It started out like any other day on the job for yellow Labrador Retriever Blue, an Improvised Explosive Device detection dog and his handler Lance Cpl. Jarrett Hatley.
They were passing through a tiny farming village in Afghanistan – Daywala – when their Afghan National Army partners stopped to examine a suspicious compound. While examining the surrounding ground, Hatley halted their advancement when he noticed an area of ground that looked recently disturbed.
Blue was sent in to investigate.
Just as he is trained to do, Blue laid down next to the area, confirming the presence of an IED.
Once again, Blue’s excellent training and Hatley’s keen eye saved the lives of at least a dozen men. Although this time it ended well, Hatley works under constant pressure.
“While we’re on patrol, everyone looks to Blue and I to keep them safe,” said Hatley, a 21-year-old native of Millingport, North Carolina. “If we mess up, my friends behind me could get blown up…because of my mistake.”
What’s it like, exactly, to be an IED detection dog and his handler? We had the honor of interviewing Hatley, while still in Afghanistan on tour, to find out.
DC: What is the “job title” of these dogs and their handlers, and what are they trained to do?
Hatley: These Marines are dog handlers. They are infantrymen by trade, but dual-trained as dog handlers, and serving on at least their second combat deployment to Afghanistan. The dogs are Improvised Explosive Device detection dogs that are trained to locate, by smell, both narcotics and explosives used in IEDs.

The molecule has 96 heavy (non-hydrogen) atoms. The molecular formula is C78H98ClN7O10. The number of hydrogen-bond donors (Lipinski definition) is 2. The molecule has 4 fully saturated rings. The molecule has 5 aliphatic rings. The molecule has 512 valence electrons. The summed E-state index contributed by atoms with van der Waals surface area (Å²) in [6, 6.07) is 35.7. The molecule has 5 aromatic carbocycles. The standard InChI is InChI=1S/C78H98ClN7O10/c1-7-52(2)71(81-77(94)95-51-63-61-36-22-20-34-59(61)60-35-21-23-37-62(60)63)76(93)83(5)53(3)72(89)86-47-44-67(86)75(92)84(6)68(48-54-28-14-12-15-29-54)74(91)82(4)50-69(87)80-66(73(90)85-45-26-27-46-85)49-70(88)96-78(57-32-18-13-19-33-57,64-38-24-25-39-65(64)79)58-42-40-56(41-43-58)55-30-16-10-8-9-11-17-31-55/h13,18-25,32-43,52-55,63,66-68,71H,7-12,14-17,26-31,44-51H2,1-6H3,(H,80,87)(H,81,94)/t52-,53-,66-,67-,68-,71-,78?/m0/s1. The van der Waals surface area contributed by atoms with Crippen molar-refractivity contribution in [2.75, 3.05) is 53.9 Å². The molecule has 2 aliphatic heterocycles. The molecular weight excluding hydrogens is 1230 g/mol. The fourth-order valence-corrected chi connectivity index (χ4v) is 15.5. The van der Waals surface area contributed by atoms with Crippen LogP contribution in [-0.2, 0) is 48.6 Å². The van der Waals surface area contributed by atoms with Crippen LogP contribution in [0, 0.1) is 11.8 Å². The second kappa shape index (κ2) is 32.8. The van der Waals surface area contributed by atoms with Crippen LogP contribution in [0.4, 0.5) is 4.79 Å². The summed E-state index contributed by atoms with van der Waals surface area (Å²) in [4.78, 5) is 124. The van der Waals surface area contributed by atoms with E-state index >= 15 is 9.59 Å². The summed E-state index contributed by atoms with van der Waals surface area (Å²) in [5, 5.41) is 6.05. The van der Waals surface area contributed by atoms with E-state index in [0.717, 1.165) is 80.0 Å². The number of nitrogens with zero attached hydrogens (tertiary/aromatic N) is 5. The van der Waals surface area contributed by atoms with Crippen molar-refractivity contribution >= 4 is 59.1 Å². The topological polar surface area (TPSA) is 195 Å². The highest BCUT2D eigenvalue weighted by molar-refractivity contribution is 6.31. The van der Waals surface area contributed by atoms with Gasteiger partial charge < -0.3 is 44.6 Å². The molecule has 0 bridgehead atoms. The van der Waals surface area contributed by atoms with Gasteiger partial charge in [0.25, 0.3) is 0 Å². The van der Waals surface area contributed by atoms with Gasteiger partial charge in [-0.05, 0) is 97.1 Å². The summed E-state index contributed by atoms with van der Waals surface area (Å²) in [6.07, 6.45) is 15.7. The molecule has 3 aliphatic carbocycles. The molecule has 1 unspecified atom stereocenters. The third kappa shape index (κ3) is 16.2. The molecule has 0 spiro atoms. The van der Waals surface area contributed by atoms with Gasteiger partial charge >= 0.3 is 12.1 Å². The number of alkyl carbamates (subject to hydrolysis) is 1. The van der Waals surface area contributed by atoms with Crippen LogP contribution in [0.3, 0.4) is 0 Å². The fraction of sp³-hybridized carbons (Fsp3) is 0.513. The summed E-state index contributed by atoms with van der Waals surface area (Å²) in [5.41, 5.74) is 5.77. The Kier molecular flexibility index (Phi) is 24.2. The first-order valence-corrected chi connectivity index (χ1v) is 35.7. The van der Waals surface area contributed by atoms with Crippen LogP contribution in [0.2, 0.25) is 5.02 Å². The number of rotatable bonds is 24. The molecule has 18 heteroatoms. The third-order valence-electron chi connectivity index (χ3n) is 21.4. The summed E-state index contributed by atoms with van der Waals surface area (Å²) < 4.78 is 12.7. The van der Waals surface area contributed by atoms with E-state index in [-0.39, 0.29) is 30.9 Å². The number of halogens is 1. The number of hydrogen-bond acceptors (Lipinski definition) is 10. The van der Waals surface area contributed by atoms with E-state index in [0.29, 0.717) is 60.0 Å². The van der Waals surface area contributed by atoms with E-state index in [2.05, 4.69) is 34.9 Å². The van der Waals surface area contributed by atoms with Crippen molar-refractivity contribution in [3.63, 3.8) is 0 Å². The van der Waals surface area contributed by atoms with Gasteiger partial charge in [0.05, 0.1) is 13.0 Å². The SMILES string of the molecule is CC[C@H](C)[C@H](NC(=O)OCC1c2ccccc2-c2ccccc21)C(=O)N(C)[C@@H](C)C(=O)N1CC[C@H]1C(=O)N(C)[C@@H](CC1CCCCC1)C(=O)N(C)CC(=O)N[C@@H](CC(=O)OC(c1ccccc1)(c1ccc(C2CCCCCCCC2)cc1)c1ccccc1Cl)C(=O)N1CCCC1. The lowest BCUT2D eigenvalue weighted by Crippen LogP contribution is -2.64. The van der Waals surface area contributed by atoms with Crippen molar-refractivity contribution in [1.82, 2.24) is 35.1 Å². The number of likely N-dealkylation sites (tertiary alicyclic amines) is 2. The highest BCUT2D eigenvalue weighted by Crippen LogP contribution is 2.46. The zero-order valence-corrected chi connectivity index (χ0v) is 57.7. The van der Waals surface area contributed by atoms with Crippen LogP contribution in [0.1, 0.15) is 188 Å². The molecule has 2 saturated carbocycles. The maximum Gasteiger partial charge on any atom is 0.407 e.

DC:How did Blue became a Marine dog?
Hatley: Blue is a pure-bred yellow Labrador Retriever. He worked as a hunting dog before being sold to American K9 Interdiction to be trained and employed as an IED detection dog.
DC: What does a typical day on the job look like for Blue?
Hatley: On deployment in Afghanistan, most days are alike. From Patrol Base Masood in Helmand province’s Garmsir district, we performed foot patrols twice a day — one in the morning and one at night. Between these frou to six kilometers security patrols, I would refresh Blue with odor training, practice different training scenarios and perform physical training together (running together around the patrol base to keep Blue in shape). I would feed Blue twice that day; once in the morning before the patrol, and again before they departed for the evening patrol.
DC: Why did you want to have an explosive device detection dog?
Hatley: After serving as a rifleman with Lima Company, 3rd Battalion, 3rd Marine Regiment, in Helmand province’s Nawa district for seven months in 2010, I volunteered to take on the challenge of becoming a dog handler. I knew there was the potential of encountering IEDs on my second deployment to Garmsir district, so I said, “I wanted to be the person to find them so my friends wouldn’t get hit.” I have several Marine friends who have been injured by IED detonations, and I am proud to be a dog handler because I know Blue and I are keeping the Marines safe.
“My dog Blue is pretty much like another Marine, I guess,” Hatley says. “He doesn’t know he’s doing it, but he’s protecting all of us. If I have him on a patrol and there’s an IED that could hurt us, I know he’ll find it.”
Dogs like Blue show us just how much a dog can do, if we train them correctly and give them the chance. He is a credit to his species and is a perfect example of why many of us put our trust in their paws.